INFO [network] Pulling image [alpine:latest] on host [10.0.0.1]
INFO Finished building Kubernetes cluster successfully
The last line should read
Finished building Kubernetes cluster successfully to indicate that your cluster is ready to use. As part of the Kubernetes creation process, a
kubeconfig file has been created and written at
kube_config_cluster.yml, which can be used to start interacting with your Kubernetes cluster.
If you have used a different file name from
cluster.yml, then the kube config file will be named
Save Your Files
The files mentioned below are needed to maintain, troubleshoot and upgrade your cluster.
Save a copy of the following files in a secure location:
cluster.yml: The RKE cluster configuration file.
kube_config_cluster.yml: The Kubeconfig file for the cluster, this file contains credentials for full access to the cluster.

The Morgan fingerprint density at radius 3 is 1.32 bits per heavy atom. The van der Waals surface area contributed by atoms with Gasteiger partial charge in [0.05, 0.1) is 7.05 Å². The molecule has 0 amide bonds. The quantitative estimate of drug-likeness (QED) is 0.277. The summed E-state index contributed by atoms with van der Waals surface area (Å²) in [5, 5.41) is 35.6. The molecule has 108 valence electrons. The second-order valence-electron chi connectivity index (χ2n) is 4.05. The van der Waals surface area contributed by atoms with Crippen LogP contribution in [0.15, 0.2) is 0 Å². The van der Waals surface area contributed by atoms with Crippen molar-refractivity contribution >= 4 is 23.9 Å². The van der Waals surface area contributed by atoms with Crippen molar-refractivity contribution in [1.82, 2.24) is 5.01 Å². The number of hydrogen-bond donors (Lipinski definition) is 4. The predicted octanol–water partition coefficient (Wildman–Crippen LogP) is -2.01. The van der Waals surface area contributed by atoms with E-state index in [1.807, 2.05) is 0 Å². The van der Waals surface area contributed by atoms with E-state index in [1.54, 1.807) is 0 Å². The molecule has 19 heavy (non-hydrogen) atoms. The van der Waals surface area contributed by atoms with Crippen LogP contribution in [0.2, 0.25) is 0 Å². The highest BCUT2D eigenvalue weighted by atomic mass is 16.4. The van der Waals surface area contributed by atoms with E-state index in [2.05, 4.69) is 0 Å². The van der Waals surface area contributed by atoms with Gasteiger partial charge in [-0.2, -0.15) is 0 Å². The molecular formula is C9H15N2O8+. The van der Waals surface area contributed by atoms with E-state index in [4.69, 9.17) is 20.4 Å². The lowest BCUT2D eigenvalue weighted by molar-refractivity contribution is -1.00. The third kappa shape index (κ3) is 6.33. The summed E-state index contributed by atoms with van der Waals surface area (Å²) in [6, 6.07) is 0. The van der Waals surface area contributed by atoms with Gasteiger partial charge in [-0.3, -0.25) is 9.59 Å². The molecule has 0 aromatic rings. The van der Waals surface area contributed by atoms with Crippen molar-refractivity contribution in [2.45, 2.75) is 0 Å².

cluster.rkestate: The Kubernetes Cluster State file, this file contains credentials for full access to the cluster.
The Kubernetes Cluster State file is only created when using RKE v0.2.0 or higher.
The "rancher-cluster" parts of the two latter file names are dependent on how you name the RKE cluster configuration file.
Kubernetes Cluster State
The Kubernetes cluster state, which consists of the cluster configuration file
cluster.yml and components certificates in Kubernetes cluster, is saved by RKE, but depending on your RKE version, the cluster state is saved differently.
As of v0.2.0, RKE creates a
.rkestate file in the same directory that has the cluster configuration file
.rkestate file contains the current state of the cluster including the RKE configuration and the certificates. It is required to keep this file in order to update the cluster or perform any operation on it through RKE.
Before v0.2.0, RKE saved the Kubernetes cluster state as a secret. When updating the state, RKE pulls the secret, updates/changes the state and saves a new secret.
Interacting with your Kubernetes cluster
After your cluster is up and running, you can start using the generated kubeconfig file to start interacting with your Kubernetes cluster using
After installation, there are several maintenance items that might arise: